Great rock bands get to be via great songs, impactful performance and the sheer weight of being: in a word, ‘pedigree’. It’s particularly appropriate to British 1980s act, Midnight Flyer.

Prior to formation in 1980, its members had notched the likes of Stone The Crows, Streetwalkers, Whitesnake, Savoy Brown, Foghat, Hudson Ford, Jim Capaldi and Leo Sayer among many others onto their belts.

In short, Midnight Flyer was made up of vastly experienced musicians who, post its demise, continued to work with the cream of British rock.

The band constituted Maggie Bell (lead vocals), Dave Dowle (drums), Anthony Glynne (guitars), Tony Stevens (bass guitar) and John Cook (keyboards).

The line-up complete, the band entered into a lengthy period of rehearsal in preparation for recording this, their debut album, for Led Zeppelin’s Swan Song label (Bell already being signed to it as a solo artist).

Starling Studios had been built by Ringo Starr at Tittenhurst Park in Ascot. Previously owned by John Lennon, the twenty-six room Georgian mansion and 72-acre estate boasted an eight-track recording studio and is best remembered for the recording of Lennon’s ‘Imagine’ album in 1971.

Maggie Bell recorded her ‘Suicide Sal’ album at Starling Studio in 1974: so there was ‘history’.

‘Midnight Flyer’ featured all original material with songs written by each band member.

Tony Stevens and Dave Dowle contributed three songs apiece. There was a John Cook composition and a co-write with Bell in ‘Rough Trade’ which was to be an album highlight. Ant Glynne also wrote a song with Maggie and two others with Dave Dowle. Production duties were handled by Mick Ralphs (Mott The Hoople, Bad Company).

After the album was completed, John Cook moved on and returned to playing sessions, to be replaced by Chris Parren.

Towards the end of the year, Midnight Flyer took to the road supporting Bob Seger and the Silver Bullet Band‘s ‘Against the Wind’ European Tour kicking off with two dates at the Wembley Arena before moving on to shows in Paris, Munich, Frankfurt, Brussels, Rotterdam, Hamburg and finishing in Dussledorf on 6th December.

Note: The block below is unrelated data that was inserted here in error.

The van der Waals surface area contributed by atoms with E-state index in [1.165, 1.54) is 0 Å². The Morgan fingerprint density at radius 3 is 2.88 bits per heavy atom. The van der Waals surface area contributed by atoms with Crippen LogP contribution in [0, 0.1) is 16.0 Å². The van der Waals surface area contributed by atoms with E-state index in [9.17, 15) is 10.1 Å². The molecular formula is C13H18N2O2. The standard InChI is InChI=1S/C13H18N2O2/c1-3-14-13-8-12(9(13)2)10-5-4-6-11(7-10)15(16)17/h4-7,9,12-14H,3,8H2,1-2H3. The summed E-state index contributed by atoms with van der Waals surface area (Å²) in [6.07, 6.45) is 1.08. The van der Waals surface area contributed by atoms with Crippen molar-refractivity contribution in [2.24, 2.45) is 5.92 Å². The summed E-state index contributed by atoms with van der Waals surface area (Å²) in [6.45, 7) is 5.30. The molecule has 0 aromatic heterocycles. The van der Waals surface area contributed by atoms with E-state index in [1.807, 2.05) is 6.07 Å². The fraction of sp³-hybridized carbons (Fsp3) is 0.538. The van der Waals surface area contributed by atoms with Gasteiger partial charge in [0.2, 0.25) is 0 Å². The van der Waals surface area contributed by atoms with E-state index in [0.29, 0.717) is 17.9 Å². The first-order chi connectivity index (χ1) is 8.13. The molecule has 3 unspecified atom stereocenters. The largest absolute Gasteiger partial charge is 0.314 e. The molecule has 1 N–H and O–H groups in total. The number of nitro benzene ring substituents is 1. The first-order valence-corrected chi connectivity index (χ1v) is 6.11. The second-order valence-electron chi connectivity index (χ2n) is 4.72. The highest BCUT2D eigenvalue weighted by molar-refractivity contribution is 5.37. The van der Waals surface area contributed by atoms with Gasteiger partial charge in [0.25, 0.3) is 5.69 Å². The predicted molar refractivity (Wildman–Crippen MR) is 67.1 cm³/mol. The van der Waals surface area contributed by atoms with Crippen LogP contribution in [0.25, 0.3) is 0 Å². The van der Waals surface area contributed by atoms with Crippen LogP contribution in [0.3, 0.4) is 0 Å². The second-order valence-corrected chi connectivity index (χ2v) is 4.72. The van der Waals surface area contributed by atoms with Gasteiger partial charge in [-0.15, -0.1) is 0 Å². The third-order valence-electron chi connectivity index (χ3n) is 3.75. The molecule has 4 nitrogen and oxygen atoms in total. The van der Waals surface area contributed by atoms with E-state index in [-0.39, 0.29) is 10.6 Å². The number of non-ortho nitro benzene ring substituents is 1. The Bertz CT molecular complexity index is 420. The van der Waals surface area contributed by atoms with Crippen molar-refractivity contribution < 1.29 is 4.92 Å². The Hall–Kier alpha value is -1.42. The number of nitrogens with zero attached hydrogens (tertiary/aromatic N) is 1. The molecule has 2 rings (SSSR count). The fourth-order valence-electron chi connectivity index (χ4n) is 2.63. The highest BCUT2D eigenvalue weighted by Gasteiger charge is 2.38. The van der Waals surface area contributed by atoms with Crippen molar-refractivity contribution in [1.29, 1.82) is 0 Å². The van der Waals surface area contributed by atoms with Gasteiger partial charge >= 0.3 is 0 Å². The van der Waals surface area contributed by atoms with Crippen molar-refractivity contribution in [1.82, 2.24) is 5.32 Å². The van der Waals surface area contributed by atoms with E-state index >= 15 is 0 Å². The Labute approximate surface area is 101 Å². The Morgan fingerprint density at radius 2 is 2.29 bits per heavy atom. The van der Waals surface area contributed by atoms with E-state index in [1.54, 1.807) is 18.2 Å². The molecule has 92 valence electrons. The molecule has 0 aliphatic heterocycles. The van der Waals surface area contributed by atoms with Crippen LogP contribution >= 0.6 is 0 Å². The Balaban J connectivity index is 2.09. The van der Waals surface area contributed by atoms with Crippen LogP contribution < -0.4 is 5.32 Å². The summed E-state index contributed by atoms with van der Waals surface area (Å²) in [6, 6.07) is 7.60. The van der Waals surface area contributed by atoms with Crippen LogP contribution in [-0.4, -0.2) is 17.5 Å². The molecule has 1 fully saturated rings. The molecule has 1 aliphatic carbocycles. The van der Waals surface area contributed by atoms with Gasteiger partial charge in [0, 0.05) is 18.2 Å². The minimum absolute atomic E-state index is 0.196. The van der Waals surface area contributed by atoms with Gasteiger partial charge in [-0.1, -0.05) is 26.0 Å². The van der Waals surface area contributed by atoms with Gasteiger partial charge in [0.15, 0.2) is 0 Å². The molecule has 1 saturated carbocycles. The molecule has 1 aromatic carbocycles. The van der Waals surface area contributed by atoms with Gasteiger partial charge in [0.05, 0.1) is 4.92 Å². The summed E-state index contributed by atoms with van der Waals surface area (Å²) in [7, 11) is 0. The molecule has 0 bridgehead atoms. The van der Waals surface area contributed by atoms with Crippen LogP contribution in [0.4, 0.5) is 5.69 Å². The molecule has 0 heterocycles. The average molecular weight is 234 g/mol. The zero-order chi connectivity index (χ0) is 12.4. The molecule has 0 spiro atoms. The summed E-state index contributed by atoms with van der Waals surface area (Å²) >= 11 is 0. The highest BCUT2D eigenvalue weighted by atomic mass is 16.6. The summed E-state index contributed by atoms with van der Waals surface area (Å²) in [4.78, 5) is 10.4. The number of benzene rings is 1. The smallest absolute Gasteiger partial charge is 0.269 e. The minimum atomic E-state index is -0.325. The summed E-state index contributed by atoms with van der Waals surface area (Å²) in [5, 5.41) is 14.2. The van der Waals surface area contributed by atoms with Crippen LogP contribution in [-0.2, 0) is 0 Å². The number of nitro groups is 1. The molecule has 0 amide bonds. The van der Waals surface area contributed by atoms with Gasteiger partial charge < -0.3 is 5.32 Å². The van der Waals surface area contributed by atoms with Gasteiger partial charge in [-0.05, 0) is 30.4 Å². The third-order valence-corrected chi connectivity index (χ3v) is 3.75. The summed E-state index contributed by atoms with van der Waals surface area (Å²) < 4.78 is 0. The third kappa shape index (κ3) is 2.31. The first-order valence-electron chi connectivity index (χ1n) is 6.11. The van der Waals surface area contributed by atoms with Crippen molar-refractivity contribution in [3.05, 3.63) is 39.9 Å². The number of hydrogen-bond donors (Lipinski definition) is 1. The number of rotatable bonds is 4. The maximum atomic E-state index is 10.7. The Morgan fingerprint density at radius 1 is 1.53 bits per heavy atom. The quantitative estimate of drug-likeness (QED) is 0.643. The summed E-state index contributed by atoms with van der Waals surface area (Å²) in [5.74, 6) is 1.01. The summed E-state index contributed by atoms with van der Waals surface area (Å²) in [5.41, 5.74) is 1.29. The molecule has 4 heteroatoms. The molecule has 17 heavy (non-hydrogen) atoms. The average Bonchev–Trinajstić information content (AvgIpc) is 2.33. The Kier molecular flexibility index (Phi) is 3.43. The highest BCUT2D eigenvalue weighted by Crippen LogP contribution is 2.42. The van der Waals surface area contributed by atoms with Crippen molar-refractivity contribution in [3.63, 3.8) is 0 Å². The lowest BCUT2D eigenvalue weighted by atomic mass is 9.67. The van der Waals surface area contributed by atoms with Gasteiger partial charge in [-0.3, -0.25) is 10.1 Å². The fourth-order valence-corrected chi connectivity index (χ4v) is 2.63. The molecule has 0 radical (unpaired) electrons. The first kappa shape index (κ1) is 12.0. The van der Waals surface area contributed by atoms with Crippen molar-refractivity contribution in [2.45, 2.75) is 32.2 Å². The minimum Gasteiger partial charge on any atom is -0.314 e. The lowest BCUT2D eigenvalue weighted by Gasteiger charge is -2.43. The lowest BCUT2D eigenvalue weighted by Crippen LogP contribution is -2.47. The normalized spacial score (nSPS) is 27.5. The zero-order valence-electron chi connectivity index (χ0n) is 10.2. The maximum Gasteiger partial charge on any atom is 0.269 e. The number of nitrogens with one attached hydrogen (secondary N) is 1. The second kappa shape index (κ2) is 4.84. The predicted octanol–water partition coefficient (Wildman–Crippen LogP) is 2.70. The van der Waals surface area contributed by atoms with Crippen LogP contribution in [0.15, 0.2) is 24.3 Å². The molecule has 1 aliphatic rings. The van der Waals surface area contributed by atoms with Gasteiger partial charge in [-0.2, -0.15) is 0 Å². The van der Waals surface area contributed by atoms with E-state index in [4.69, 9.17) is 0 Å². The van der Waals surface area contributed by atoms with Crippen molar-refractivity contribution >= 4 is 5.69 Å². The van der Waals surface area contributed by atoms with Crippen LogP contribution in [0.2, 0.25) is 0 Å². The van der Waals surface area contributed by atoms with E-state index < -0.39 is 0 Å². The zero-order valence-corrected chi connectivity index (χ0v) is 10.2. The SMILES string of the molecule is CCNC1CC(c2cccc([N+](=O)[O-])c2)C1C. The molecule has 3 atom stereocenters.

The tour a huge success from the off, the band founds itself starting 1981 supporting AC/DC on a number of dates on the European leg of its ‘Back In Black’ Tour. Taking over from Whitesnake, Midnight Flyer played shows in Spain, Belgium and France.

‘Midnight Flyer’ was released in February to be followed in March by a single, ‘Rough Trade’ b/w ‘Midnight Love’.

‘Midnight Love’ US promo

The band played a number of European dates including an appearance at the Montreux Jazz Festival on the 8th July, 1981, on a bill with Albert Collins, John Lee Hooker, Magic Slim and Taj Mahal.

In November, Midnight Flyer was asked to support AC/DC on a long-legged North American tour spanning November, 1981 to February the following year.

Midnight Flyer, Stateside, 1981, with crew, label reps, family

The ‘For Those About To Rock’ Tour, as it was known, played at mostly big arenas including New York’s Madison Square Garden, the Spectrum in Philadelphia and the Cow Palace in San Francisco.

At the time of the tour Maggie Bell told the American press that opening for AC/DC on the first night of the tour at Detroit’s Cobo Hall had been a pretty frightening experience before going on stage, but stressed how helpful the headliners had been.

“They’ve been very kind, letting us use their P.A. system and their lights. They’re a modest bunch of guys off stage; they’ve been around for ten years now and they deserve their success,” she related.

According to the article, Bell had known the Young family back in Scotland before they moved to Australia.

“That US tour was an incredible tour and a lot of fun,” recalls Dave Dowle. “Those AC/DC guys were great. I expected them to be these wild men, hard drinking, whatever, but after what happened to Bon Scott they did everything to keep that stuff away.”

Maggie described Midnight Flyer’s sound as: “good, healthy rock ‘n ‘roll. We put a hell of a lot of energy into our show!”

Once the tour was over it was decided to release another single. ‘Waiting For You’ and ‘Rock’n’Roll Party’ were two unfinished tracks from the ‘Midnight Flyer’ sessions that were dusted off and completed. Unfortunately, events elsewhere were to have a bearing on the career of Midnight Flyer and these releases were to be the band’s last.

Following the death of Led Zeppelin drummer John Bonham in September 1980 and the resultant demise of Led Zeppelin, manager Peter Grant had suffered depression and became reclusive. With his withdrawal came Swan Song’s, Midnight Flyer’s disbanding in 1982 a precursor to the label folding the following year.

But the musicians who made up Midnight Flyer all continued to work in the music business, and that inherent, collective ‘pedigree’ that hallmarked the band still shines on.

More on the album  via this link